Since I am the one responsible for turning in their hours can I stop their paycheck from being issued temporarily until they correct their time sheets?
    How do I handle this?

  4. Brianna

    Our store closed down and our check has not been processed to us it has been now two weeks they state the checks will not be returned because of missing merchandise can they withhold our check when they are accusing us of false accusations?

  5. Lora

    No. It is not legal for your employer to hold your check based on the information you provided. You might go them initially and request again, in good faith, but inform them if they refuse to pay you, it is your duty to report non-payment for hours worked to Labor & Industries.

  6. bridgitte c

    Hi I had two questions I live in Maine but work in Conway new Hampshire for two companys both in the cleaning industry for vacation rentals the first job was with first almost 1 1/2 got done waited while first my check which was what ever but I had 56 hours of paid vacation time with we could be paid out for or take as long as we gave a two weeks notice if wanted paid out so I chose paid out witch I didn’t get paid out and they let me go within three weeks of ke putting me request in is there anything I could do everyone else got paid or was able to take it we had contracts it got 30 hrs for being there over a yr the rest was because we had to work all summer with taking absolutely NO TIME OFF NOT EVEN APPOINTMENTS so to not be paid out I was upset as I had four kids i missed the whole summer with looking for my extra money to later do something with them ??? Second the next job i was with them for 7 months one day went to work said they no longer could afford me but i know it’s more then that because of the attitude the harrassment the owner keeps doing to me on my phone and also it’s been a month and I still haven’t received my check what can I do ??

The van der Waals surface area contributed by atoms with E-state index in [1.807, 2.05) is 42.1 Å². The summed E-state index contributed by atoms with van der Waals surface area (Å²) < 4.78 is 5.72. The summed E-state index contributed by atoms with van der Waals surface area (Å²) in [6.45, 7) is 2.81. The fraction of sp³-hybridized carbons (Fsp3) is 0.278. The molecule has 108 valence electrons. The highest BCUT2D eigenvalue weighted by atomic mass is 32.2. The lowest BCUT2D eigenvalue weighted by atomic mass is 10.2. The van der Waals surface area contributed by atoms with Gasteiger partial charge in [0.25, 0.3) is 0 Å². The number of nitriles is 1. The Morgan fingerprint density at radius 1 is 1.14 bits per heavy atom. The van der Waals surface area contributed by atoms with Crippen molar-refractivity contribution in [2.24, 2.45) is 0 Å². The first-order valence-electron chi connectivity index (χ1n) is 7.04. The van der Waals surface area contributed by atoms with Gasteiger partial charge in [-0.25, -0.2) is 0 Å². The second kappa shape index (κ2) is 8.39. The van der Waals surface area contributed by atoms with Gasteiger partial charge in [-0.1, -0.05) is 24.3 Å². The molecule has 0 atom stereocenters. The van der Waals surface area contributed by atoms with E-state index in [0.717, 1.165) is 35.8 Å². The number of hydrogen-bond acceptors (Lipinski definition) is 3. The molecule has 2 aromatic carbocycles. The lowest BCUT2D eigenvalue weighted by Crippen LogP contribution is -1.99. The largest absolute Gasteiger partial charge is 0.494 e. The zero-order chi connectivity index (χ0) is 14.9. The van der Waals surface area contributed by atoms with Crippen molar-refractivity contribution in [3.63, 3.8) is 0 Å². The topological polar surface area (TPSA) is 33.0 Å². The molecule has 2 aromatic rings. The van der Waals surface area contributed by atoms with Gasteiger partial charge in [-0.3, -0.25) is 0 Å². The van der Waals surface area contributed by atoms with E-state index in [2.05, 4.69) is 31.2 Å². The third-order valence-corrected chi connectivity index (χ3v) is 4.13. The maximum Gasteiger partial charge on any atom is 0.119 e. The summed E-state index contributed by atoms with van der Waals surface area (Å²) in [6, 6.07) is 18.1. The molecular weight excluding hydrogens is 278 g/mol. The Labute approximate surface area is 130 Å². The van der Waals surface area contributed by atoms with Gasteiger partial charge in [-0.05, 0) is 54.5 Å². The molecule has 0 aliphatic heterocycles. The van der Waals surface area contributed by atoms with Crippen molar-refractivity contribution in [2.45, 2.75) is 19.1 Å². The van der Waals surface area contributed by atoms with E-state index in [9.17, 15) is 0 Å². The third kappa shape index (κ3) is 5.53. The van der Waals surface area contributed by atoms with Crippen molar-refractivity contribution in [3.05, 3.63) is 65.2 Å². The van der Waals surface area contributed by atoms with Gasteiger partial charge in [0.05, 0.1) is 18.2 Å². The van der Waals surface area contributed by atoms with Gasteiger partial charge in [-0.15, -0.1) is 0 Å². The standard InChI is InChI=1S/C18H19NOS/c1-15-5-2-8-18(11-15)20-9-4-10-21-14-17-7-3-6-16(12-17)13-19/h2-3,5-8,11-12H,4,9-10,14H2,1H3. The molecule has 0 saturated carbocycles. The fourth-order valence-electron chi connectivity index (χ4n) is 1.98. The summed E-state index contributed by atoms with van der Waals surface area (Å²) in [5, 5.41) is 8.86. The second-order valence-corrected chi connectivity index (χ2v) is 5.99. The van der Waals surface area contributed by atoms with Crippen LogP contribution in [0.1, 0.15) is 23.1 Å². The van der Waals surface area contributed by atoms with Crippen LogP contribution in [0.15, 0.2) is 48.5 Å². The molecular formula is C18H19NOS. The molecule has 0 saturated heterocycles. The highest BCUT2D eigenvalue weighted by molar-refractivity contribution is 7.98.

7. Lora

    If you were in Washington State, I would say to contact the Department of Labor & Industries with your concern. They would help you to recover your lost wages. However, it sounds as though you are in Maine or New Hampshire. You need to contact the state agency that administers your state’s wage and hour laws. They should be able to assist you. Wage and hour laws will vary by state. Good luck.

  8. Shawn Lasater

    Can an employer hold a check from you if you have not received a copy of your SSI number and because of the COVID-19 the office is not open.

  9. Mindy Hofstetter

    My daughter is a dog groomer in Hinsdale IL. The owner makes each groomer give the dog bather 2.50 from their own money on every groom. Many times, the bather doesn’t have time to bathe and dry every dog, yet the individual groomers are still forced to pay him even when they do the bathing , etc themselves. Is this legal? My daughter has never signed anything consenting to this

  10. Cody

    I have just quit my job and one of my co workers lend me a 100$ . I am currently broke and cant pay him back. They said they are witholding my finale paycheck until i pay him back. Can they do that.

  11. Mary Ann

    In the state of kansas, if your employer pays for a class to further your career with them and says you have to stay 6 months from the day you get your certificate or you have to pay it all back, if you quit or get fired can they legally keep your last check?

  12. Daniel

    I have a question. Today my pay check was short. I asked my employer why and she said she did not pay me some wages to get my attention because I was apparently not listening. I am a hard worker and always do my job. I don’t know what I was not listening to. I then called the president of my company and he forced her to write me a check for the missing wages. Can she legally do that to me? I I live in Florida.